“Why shouldn’t I kill you right now?” I would pose the jolting question to juniors in high school laying foundations for an ethics unit. We were learning why honesty, justice, or compassion should be important at all. Who tells me killing is wrong? Ultimately, my students would postulate that there must be an outside source of authority which gives the basis for universal right and wrong.
However, doubt has replaced the certainty of an ultimate authority. John Patrick Shanley’s film adaptation of his Pulitzer Prize-winning play Doubt, questions The Church by questioning its servants. In an age where sex scandals have rocked reputations in the rectory, casting doubt instead of dispersions is certainly understood. Yet, the movie invites discussion of even deeper questions: Is certainty a myth? Is authority abusive? Should justice be blind? Does perception trump reality? Many surmise from Shanley’s interviews about the film that his ulterior intention was to question the war against Iraq.
Charles Krauthammer pushed back against doubt as the new absolute. In a TIME magazine article entitled “In Defense of Certainty” he takes intellectuals to task for their “self-flattering pose as skeptics.” Krauthammer speaks out against doubt and the comforts of relativism. He attacks what he calls “the restless search for novelty.” Krauthammer calls for the affirmation of right and wrong, distinguishing between good and evil, and the moral clarity produced by the attacks on our country on 9-11. He sees that to abdicate personal responsibility is to reject the clarity that moral certainty makes on us as individuals and as a nation.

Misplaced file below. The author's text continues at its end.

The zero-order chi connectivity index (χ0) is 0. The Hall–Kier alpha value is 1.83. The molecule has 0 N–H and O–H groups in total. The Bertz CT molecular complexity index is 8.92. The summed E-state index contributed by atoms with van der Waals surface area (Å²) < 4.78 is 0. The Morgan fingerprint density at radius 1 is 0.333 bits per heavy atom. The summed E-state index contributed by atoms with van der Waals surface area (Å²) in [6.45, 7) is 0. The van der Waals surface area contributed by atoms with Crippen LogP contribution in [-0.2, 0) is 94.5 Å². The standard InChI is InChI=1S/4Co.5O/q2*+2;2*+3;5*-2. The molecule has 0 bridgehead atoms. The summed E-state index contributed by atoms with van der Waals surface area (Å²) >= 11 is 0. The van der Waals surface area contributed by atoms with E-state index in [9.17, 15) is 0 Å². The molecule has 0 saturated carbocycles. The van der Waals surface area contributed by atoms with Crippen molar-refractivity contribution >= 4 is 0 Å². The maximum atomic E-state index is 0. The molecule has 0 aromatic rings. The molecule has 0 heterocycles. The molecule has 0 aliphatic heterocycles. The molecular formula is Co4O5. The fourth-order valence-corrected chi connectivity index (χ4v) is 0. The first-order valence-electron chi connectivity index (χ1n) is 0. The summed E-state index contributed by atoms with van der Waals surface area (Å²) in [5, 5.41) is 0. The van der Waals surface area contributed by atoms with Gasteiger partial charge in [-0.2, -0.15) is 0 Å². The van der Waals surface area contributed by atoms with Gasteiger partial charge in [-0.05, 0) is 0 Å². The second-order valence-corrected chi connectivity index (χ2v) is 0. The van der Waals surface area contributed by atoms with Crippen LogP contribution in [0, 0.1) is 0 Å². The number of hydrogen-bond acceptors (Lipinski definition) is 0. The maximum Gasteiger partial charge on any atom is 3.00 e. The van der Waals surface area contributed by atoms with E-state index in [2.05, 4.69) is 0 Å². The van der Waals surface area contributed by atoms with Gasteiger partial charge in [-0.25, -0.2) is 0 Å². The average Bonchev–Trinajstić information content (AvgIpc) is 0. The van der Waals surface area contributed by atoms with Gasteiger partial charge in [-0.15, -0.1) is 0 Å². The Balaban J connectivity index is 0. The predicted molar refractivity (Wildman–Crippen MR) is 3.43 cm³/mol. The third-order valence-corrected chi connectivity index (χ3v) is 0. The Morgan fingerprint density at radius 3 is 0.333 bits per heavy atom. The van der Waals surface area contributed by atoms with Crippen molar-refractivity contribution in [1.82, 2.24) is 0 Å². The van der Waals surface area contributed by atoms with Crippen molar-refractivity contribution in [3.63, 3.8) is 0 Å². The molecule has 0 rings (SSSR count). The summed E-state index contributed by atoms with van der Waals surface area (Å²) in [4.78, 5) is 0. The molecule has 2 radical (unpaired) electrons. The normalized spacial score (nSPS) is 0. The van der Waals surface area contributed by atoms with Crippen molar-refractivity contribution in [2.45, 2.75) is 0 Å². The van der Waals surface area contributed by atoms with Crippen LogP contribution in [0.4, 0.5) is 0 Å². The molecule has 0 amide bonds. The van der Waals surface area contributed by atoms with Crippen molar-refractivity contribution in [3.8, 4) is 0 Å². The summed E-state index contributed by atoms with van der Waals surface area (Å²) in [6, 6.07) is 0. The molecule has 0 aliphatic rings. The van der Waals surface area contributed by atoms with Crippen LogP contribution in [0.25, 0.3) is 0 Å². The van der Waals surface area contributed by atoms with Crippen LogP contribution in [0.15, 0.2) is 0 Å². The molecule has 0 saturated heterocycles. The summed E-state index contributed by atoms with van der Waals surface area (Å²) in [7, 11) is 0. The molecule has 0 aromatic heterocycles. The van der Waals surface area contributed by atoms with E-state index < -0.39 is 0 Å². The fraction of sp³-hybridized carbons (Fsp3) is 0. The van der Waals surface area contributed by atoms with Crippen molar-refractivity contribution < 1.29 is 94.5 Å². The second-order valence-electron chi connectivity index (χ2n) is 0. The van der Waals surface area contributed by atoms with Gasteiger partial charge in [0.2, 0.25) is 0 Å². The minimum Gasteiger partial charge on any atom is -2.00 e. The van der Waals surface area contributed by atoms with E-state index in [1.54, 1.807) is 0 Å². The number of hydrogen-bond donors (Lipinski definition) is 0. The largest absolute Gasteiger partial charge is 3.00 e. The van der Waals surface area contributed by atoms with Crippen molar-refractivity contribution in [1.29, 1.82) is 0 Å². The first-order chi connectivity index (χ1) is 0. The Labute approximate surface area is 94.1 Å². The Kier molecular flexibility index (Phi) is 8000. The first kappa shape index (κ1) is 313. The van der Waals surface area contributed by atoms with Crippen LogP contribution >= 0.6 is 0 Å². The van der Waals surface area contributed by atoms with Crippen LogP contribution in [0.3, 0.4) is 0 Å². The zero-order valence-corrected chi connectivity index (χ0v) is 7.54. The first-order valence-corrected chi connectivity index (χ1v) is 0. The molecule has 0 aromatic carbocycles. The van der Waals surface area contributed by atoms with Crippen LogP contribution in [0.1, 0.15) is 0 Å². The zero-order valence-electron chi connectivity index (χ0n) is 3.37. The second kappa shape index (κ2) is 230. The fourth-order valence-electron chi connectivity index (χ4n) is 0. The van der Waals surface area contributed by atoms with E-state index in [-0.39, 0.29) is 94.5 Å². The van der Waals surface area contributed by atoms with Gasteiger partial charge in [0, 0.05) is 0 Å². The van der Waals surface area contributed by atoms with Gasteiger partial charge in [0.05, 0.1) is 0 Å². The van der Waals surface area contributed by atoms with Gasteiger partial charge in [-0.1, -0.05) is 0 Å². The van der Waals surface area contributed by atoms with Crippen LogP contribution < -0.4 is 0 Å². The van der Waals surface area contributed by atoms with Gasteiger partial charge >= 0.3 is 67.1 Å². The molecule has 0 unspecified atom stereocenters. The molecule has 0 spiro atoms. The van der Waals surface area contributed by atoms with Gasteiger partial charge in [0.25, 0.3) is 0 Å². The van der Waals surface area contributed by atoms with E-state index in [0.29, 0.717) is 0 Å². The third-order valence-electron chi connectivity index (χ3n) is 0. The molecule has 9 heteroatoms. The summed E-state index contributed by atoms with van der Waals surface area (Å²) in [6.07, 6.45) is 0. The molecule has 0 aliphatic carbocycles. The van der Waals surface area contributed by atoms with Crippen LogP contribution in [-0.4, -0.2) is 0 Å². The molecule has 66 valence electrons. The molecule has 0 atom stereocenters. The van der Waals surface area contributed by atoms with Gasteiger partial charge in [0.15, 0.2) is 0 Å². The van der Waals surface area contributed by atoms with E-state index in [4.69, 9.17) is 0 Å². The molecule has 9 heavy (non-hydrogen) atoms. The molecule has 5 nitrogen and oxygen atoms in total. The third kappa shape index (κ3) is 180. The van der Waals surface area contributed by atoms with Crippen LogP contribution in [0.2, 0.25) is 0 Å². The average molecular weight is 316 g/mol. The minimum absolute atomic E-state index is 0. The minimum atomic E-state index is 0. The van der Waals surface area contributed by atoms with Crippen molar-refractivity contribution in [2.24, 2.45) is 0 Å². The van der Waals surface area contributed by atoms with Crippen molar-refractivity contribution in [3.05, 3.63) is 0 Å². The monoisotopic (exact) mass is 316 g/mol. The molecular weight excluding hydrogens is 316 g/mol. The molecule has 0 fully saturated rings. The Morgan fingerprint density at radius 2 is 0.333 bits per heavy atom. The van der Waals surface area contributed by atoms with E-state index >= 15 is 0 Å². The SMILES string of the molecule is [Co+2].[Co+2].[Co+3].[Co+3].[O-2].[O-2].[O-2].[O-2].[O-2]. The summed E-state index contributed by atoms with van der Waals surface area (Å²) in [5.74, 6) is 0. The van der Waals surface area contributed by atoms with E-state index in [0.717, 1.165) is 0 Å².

Certainty draws lines in the sand. After 9-11 there was an open hostility to George W. Bush’s use of the term “evildoers.” The intelligentsia rejected such absolute words. Former Newsweek reporter Michael Hastings writing for GQ magazine goes so far as to call objectivity a fallacy. John Stewart’s Daily Show nurtures cynicism: in part a refusal to identify right and wrong. Confidence is seen as arrogance, doubt as humility. However, if there is no certainty, by what standard will we cry for justice? If there is no certainty, how can we know when peace is achieved? If there is no certainty, by what standard will we have a source of knowledge? If there is no certainty, by what standard will we claim any position about anything?
Surety is difficult in a generation which rejects absolute answers to these questions. But when my students reflected on the question why shouldn’t their teacher kill them, an absolute was necessary. High school juniors came to the conclusion that absolute truth claims had to exist. Young people realized that human-sourced beliefs could not stand by themselves. Teenagers found that their own beliefs based on personal perception or group-think were insufficient sources for ethical answers. What they did discover was that there is true Truth established for all people, all places, all cultures, and all time. And as a professor I know this one truth full well: everyone who teaches believes they are right. While certainty can always be found in front of the classroom, the authority for certainty comes from above the classroom. For Prime Time America, this is Dr. Mark Eckel, personally seeking truth wherever it’s found.
Certainty. Moody Radio Commentary. March 2010.
Dr. Mark Eckel, Professor of Old Testament, Crossroads Bible College